I'm beginning to think my yeast is on steroids...
Given my hectic schedule, what with work and home and hubby and 3 kids going at least 4 different places, I have often stowed dough in the fridge to buy some time...as well as develop the flavors. However, I've noticed a pattern that I haven't seen discussed on the forums yet:
If I put the dough in the fridge before first fermentation (knead it and fridge it), I get very little rise in the fridge. But if any rise has happened at room temp and then I fridge it, either during first fermentation or proofing, I get overdevelopment...by the time the dough has come to room temp again, it's huge and I might as well degas ( the action, not the artist!) and shape from scratch, otherwise it's impossible to slash and I get almost no oven rise.
Doesn't matter if it's yeast, or yeast-starter combo. I do the combo because my starter, altho bubbly and tasty, has never really risen...and I seldom have the extended stretches of time to let a straight starter do it's thing...but this will be another posting.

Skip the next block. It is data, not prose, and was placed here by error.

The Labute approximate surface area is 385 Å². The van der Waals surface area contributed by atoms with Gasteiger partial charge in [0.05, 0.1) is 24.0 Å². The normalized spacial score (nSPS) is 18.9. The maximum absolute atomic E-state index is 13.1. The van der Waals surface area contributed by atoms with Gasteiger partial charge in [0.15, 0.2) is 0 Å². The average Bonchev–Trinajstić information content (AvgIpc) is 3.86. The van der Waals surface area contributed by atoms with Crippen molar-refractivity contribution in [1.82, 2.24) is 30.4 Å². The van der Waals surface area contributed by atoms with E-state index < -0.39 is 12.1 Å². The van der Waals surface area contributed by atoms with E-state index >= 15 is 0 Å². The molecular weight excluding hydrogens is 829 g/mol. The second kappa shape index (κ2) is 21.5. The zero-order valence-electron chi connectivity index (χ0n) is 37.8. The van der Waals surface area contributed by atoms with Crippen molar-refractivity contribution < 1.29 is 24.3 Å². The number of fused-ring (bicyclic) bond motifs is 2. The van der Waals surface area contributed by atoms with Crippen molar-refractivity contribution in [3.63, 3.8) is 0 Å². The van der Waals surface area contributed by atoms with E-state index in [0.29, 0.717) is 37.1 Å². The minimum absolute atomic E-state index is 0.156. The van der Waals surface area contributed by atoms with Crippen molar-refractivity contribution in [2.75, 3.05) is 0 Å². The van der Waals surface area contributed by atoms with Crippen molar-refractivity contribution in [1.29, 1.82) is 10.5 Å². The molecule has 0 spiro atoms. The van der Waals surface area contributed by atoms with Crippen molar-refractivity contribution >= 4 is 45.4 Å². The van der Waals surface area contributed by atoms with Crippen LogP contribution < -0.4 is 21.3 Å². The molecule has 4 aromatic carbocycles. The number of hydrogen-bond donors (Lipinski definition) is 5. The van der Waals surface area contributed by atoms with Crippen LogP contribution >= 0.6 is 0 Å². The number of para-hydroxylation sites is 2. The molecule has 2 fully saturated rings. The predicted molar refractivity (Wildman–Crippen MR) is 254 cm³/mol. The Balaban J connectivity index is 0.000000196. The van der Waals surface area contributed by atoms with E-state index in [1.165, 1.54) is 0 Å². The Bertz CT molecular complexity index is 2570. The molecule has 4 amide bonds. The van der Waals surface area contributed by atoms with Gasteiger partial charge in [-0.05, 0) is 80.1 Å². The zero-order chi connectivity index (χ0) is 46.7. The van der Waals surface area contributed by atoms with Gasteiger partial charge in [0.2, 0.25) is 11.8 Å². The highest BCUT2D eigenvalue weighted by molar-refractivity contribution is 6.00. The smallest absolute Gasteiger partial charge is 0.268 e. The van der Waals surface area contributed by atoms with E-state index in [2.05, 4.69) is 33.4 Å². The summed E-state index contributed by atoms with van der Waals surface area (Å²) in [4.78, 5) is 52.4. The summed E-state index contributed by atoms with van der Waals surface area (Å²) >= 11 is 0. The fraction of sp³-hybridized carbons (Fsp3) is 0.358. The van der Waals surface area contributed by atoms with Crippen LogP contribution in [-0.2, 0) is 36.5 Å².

So...is it my fridge? (Which has been having it's quirks now, as well!) I store the dough on the bottom shelf--it's a bottom-freezer version--which is coolest.
Am I using too much yeast/starter? If straight dough, yeast is typically 2 tsp for a 1 1/2 to 2 lb loaf; if yeast-starter, I use 1 tsp yeast and about 25-30% starter for the same size loaf (about 4-5 c flour). I am basing the starter percents on The Metropolitan Bakery Book (Metro. is a Philly-based artisan bakery) which suggested using 30-40% starter for max flavor and keeping quality. And since I had a bathtub full of the stuff...
Are there other issues I should be aware of?
Should I work on my organizational skills, developing a schedule for proofing, retarding, etc? In my earlier life, I was scheduled rigidly, but having been knocked around by life and being married to Mr. Spontaneity, I've lost that ability ;-). The thought of reverting to a schedule makes me cringe, but if I have to for the sake of good bread...!